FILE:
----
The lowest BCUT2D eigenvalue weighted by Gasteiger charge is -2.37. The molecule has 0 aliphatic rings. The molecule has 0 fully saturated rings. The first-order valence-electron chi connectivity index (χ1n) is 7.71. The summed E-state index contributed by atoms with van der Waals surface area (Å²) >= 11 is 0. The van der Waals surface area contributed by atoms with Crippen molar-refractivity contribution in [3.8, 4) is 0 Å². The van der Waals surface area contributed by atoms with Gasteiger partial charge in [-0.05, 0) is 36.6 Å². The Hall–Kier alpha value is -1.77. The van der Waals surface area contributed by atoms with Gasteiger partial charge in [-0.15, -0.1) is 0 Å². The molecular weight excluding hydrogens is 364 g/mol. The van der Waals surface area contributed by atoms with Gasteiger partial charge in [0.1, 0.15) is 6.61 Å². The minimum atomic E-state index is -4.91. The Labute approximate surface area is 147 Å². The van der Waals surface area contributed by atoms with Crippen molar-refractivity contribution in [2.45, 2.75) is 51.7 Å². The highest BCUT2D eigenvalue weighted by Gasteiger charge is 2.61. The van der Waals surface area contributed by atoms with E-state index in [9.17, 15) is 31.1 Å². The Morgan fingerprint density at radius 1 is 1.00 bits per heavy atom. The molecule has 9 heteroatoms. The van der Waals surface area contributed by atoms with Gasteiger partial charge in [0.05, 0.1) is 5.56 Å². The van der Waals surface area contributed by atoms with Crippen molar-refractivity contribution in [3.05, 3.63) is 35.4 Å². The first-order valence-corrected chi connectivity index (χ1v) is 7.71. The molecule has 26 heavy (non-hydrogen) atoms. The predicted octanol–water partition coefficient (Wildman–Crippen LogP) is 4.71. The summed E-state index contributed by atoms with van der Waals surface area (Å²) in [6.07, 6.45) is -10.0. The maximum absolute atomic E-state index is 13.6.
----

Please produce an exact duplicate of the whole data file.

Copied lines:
The lowest BCUT2D eigenvalue weighted by Gasteiger charge is -2.37. The molecule has 0 aliphatic rings. The molecule has 0 fully saturated rings. The first-order valence-electron chi connectivity index (χ1n) is 7.71. The summed E-state index contributed by atoms with van der Waals surface area (Å²) >= 11 is 0. The van der Waals surface area contributed by atoms with Crippen molar-refractivity contribution in [3.8, 4) is 0 Å². The van der Waals surface area contributed by atoms with Gasteiger partial charge in [-0.05, 0) is 36.6 Å². The Hall–Kier alpha value is -1.77. The van der Waals surface area contributed by atoms with Gasteiger partial charge in [-0.15, -0.1) is 0 Å². The molecular weight excluding hydrogens is 364 g/mol. The van der Waals surface area contributed by atoms with Gasteiger partial charge in [0.1, 0.15) is 6.61 Å². The minimum atomic E-state index is -4.91. The Labute approximate surface area is 147 Å². The van der Waals surface area contributed by atoms with Crippen molar-refractivity contribution in [2.45, 2.75) is 51.7 Å². The highest BCUT2D eigenvalue weighted by Gasteiger charge is 2.61. The van der Waals surface area contributed by atoms with E-state index in [9.17, 15) is 31.1 Å². The Morgan fingerprint density at radius 1 is 1.00 bits per heavy atom. The molecule has 9 heteroatoms. The van der Waals surface area contributed by atoms with Gasteiger partial charge in [0.05, 0.1) is 5.56 Å². The van der Waals surface area contributed by atoms with Crippen molar-refractivity contribution in [3.05, 3.63) is 35.4 Å². The first-order valence-corrected chi connectivity index (χ1v) is 7.71. The molecule has 26 heavy (non-hydrogen) atoms. The predicted octanol–water partition coefficient (Wildman–Crippen LogP) is 4.71. The summed E-state index contributed by atoms with van der Waals surface area (Å²) in [6.07, 6.45) is -10.0. The maximum absolute atomic E-state index is 13.6.